But beyond the benefit of keeping the partitioned table online during index maintenance, I wanted to focus more on it’s overall impact to high availability and disaster recovery. If this table is mission-critical, I would assume that there is some form of HA/DR features like Availability Groups, Log Shipping, Failover Clustering, Replication, etc. implemented with it. I’ll refer back to my blog post on Data Types and How They Affect HA/DR to explain further.

Online index operations are fully logged from SQL Server 2008 and higher versions.This behavior is described in Microsoft KB article 2407439. This means that when you rebuild an index, the database engine needs to track all of the activities involved in the index operation to make sure that it is kept consistent should anything happen to the database during this process (imagine that your server accidentally rebooted while running an index operation.) This also means that rebuilding an index for a very large partitioned table would generate a very large amount or transaction log records. Having the ability to perform online index operations on specific partitions not only allows us to keep the table available, it also reduces the amount of transaction log records generated while doing so. How cool is that?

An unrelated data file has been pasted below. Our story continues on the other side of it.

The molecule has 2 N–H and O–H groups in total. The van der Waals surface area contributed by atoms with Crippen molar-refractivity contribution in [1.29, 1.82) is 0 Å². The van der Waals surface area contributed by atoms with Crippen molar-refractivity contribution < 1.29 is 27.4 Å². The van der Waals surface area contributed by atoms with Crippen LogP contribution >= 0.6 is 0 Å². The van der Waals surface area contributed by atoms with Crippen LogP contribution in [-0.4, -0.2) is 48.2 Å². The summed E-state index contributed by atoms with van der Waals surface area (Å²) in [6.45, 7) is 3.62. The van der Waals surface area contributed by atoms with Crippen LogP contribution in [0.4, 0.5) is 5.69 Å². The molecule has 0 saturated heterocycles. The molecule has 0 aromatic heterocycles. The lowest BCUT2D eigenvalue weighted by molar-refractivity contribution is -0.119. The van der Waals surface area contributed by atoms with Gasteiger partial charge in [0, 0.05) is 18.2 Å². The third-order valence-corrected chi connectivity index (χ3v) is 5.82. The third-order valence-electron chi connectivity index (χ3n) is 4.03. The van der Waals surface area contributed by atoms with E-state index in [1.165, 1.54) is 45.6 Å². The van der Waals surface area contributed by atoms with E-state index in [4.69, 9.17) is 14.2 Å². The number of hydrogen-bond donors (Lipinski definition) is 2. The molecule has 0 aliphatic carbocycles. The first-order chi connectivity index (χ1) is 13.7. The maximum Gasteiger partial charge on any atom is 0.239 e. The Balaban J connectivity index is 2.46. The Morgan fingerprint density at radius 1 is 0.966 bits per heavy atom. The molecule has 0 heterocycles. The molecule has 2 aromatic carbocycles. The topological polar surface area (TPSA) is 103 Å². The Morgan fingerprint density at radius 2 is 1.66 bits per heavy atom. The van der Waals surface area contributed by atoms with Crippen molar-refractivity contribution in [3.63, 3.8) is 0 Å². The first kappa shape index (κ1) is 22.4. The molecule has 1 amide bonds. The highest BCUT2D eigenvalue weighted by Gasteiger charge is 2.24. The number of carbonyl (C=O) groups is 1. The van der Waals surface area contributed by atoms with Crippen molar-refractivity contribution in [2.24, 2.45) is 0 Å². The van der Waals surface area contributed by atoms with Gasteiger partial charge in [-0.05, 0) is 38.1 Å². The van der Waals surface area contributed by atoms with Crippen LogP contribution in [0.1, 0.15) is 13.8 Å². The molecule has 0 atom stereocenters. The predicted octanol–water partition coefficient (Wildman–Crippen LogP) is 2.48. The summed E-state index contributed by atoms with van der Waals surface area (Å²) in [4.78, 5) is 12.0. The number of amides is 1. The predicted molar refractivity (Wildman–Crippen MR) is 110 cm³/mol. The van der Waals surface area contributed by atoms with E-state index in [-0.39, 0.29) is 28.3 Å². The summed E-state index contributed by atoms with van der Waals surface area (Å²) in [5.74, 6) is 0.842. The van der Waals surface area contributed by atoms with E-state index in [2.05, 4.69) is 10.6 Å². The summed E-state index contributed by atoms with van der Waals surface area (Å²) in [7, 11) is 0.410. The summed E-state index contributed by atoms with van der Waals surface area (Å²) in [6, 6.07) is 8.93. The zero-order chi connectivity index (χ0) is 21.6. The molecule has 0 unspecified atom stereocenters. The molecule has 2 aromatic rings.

Measuring and Comparing Transaction Log Records Generated

For testing, I *stole* the scripts used in this article SQL Server Partitioned Tables with Multiple Filegroups for High Availability. Use the Northwind database and run the script below to setup the test environment.

USE Northwind
GO

–Add the first filegroup
ALTER DATABASE Northwind
ADD FILEGROUP NorthwindOrderDetailsDataPartition1
GO

–Add a database file to the first filegroup
ALTER DATABASE Northwind
ADD FILE
(  NAME = N’NorthwindOrderDetailsDataPartition1′
, FILENAME = N’C:\DBFiles\NorthwindOrderDetailsDataPartition1.ndf’
, SIZE = 10
, MAXSIZE = 120
, FILEGROWTH = 10)
TO FILEGROUP NorthwindOrderDetailsDataPartition1
GO

–Add the second filegroup
ALTER DATABASE Northwind
ADD FILEGROUP NorthwindOrderDetailsDataPartition2
GO

–Add a database file to the second filegroup
ALTER DATABASE Northwind
ADD FILE
(  NAME = N’NorthwindOrderDetailsDataPartition2′